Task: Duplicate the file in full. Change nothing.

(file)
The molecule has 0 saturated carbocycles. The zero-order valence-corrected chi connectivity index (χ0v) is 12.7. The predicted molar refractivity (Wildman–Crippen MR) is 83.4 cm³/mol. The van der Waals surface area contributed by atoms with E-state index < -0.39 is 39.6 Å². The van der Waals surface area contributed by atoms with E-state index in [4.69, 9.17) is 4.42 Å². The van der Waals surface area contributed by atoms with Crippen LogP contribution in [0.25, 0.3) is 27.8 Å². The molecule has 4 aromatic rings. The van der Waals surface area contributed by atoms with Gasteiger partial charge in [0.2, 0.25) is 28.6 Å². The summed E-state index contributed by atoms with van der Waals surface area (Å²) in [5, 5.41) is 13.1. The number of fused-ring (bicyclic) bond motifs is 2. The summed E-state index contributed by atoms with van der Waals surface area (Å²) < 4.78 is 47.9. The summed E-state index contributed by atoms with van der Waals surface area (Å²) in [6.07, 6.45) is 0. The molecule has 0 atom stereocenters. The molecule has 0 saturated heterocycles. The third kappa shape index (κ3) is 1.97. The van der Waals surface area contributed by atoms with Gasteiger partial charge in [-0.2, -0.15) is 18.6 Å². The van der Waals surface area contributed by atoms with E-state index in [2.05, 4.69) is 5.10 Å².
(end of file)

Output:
The molecule has 0 saturated carbocycles. The zero-order valence-corrected chi connectivity index (χ0v) is 12.7. The predicted molar refractivity (Wildman–Crippen MR) is 83.4 cm³/mol. The van der Waals surface area contributed by atoms with E-state index < -0.39 is 39.6 Å². The van der Waals surface area contributed by atoms with E-state index in [4.69, 9.17) is 4.42 Å². The van der Waals surface area contributed by atoms with Crippen LogP contribution in [0.25, 0.3) is 27.8 Å². The molecule has 4 aromatic rings. The van der Waals surface area contributed by atoms with Gasteiger partial charge in [0.2, 0.25) is 28.6 Å². The summed E-state index contributed by atoms with van der Waals surface area (Å²) in [5, 5.41) is 13.1. The number of fused-ring (bicyclic) bond motifs is 2. The summed E-state index contributed by atoms with van der Waals surface area (Å²) < 4.78 is 47.9. The summed E-state index contributed by atoms with van der Waals surface area (Å²) in [6.07, 6.45) is 0. The molecule has 0 atom stereocenters. The molecule has 0 saturated heterocycles. The third kappa shape index (κ3) is 1.97. The van der Waals surface area contributed by atoms with Gasteiger partial charge in [-0.2, -0.15) is 18.6 Å². The van der Waals surface area contributed by atoms with E-state index in [2.05, 4.69) is 5.10 Å².